The NRI is a statistical survey based on well-established scientific principles created to provide support for Agricultural & Environmental policy development program implementation. It was designed and implemented to assess conditions and trends of soil, water, and related resources on non-Federal rural lands. Non-Federal lands include privately owned lands, tribal and trust lands, and lands controlled by State and local governments. The survey is conducted for the USDA by the NRCS in cooperation with CSSM. The NRI captures data on land cover and use, soils, soil erosion, wetlands, habitat diversity, selected conservation practices, and related resource attributes at scientifically selected sample sites. NRI reports provide updated information on the status, condition, and trends of land, soil, water, and related resources.
The results of the 1934 National Erosion Reconnaissance Survey, the first formal study of erosion in the United States, were instrumental in the passage of the Soil Conservation Act of 1935. That Act established the Soil Conservation Service (SCS), NRCS’s predecessor agency. Since its founding, SCS/NRCS has conducted periodic inventories of the Nation’s natural resources. The 1945 Soil and Water Conservation Needs Inventory (CNI), another reconnaissance study, was the foundation for the 1958 and 1967 CNIs, which represented the agency’s first efforts to collect data nationally for scientifically selected field sites. The 1975 Potential Cropland Study examined the conversion of the Nation’s best farmland to urban development and provided statistical data on the potential for converting other lands to cropland. Periodic NRIs were conducted in 1977, 1982, 1987, 1992, and 1997. Since 2000, NRI data have been gathered annually; major releases of these data, however, will continue to be reported at 5-year intervals. The NRI survey framework was also used to conduct several less intensive, special-issue inventories during the 1990s; these special studies investigated topical matters of concern (such as wetland conversions) and supplemented the periodic NRI surveys.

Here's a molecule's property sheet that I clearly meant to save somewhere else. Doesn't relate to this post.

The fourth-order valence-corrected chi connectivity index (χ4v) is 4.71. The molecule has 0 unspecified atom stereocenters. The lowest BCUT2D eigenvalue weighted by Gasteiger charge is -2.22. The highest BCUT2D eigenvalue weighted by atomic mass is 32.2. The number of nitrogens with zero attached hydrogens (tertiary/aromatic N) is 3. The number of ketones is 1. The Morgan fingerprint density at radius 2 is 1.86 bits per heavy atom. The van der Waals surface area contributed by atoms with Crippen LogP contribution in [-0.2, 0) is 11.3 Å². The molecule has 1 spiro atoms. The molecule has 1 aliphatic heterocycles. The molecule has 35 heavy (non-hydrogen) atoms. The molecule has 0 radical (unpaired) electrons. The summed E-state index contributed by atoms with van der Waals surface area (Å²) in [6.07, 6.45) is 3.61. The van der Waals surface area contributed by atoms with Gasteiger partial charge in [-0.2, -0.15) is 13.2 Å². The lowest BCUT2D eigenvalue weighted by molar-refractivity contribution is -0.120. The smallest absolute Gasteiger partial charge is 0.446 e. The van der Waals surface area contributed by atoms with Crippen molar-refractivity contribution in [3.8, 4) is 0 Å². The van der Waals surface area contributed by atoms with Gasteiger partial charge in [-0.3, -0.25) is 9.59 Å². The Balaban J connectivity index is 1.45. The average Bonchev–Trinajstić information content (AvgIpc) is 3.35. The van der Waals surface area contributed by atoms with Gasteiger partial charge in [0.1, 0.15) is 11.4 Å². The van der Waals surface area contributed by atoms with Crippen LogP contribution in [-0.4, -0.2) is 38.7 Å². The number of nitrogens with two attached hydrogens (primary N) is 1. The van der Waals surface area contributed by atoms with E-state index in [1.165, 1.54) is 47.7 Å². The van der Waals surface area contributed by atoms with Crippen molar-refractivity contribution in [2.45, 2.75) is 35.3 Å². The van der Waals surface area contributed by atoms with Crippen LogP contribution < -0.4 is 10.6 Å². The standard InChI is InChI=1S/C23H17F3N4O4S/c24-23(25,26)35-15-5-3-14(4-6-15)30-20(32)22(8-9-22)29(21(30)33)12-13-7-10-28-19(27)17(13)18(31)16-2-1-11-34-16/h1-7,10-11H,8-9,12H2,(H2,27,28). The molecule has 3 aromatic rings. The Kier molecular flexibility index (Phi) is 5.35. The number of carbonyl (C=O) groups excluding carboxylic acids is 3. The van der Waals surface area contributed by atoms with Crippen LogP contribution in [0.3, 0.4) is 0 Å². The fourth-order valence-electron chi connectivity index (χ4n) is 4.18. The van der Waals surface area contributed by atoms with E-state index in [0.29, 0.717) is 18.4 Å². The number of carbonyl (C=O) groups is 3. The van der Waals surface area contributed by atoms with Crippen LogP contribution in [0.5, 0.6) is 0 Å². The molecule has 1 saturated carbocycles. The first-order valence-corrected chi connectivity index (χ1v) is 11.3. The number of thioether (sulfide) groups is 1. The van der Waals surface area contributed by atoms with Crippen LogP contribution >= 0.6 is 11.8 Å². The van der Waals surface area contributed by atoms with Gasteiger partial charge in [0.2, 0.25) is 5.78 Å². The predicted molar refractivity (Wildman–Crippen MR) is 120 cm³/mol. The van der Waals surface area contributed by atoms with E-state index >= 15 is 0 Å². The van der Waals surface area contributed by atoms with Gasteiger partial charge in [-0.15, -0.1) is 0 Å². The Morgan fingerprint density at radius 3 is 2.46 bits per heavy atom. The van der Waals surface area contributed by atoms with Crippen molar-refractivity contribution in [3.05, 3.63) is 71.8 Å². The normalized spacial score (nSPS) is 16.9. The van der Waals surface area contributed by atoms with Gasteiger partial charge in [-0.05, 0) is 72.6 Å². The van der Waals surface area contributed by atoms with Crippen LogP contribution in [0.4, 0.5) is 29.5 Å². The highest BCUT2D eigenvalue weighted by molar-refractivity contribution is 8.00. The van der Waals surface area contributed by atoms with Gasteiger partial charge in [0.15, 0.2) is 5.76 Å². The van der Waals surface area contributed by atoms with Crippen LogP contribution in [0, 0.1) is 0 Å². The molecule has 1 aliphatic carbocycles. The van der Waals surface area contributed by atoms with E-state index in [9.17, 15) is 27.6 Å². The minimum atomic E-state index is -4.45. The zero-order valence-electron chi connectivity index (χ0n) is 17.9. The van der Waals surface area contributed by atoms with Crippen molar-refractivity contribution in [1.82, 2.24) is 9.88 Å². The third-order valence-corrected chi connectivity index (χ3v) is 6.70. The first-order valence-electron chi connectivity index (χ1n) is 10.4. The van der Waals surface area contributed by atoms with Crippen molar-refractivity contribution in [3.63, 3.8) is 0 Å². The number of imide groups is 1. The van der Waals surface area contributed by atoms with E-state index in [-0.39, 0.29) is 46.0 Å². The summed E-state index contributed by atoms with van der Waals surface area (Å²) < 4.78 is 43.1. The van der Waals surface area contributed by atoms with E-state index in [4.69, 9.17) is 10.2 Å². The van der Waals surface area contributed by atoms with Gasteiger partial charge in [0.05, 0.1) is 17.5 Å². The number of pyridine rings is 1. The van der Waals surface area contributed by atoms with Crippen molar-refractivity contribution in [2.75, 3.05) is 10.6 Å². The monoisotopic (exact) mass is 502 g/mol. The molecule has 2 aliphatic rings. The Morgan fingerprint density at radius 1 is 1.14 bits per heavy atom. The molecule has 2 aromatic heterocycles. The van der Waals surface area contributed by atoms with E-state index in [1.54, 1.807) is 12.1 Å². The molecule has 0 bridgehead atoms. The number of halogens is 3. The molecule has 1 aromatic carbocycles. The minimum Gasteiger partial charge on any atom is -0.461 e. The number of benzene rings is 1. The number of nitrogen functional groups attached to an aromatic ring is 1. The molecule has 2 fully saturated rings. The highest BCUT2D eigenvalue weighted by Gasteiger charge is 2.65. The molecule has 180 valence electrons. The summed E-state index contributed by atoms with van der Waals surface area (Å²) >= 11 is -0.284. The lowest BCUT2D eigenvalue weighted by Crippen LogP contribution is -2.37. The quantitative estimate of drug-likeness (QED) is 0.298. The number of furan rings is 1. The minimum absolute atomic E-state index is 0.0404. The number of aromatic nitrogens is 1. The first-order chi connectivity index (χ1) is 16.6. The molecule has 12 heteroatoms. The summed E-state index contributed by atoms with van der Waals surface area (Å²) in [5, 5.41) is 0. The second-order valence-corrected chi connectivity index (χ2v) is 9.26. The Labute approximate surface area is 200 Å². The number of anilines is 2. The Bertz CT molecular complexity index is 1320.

Numerous legislative acts have mandated that NRCS collect natural resources data. The Rural Development Act of 1972 directed the Secretary of Agriculture to implement a land inventory and monitoring program and to issue a report on the conditions and trends of soil, water, and related resources at intervals not exceeding 5 years. The Soil and Water Resources Conservation Act (RCA) of 1977 and other supporting legislation augmented the statutory mandate for periodic assessment of the Nation’s natural resources. To fulfill this requirement, the NRI program was developed to provide critical information regarding natural resources and to supplement the NRCS Soil Survey Program.
NRI data are designed to be part of the core components of the agency’s strategic planning and accountability efforts, and to help assess consequences of existing legislative mandates, such as the appraisals required by the RCA and the periodic Farm Bills.
The NRI tracks changes at state and national levels for a variety of soil, water, and other natural resources data on non-Federal lands. Included are:
- Broad land cover/use
- Cropland use by irrigated and nonirrigated acres
- Broad land cover/use by land capability class and subclass
- Prime farmland
- Erosion and erodibility
- Wetlands and deepwater habitats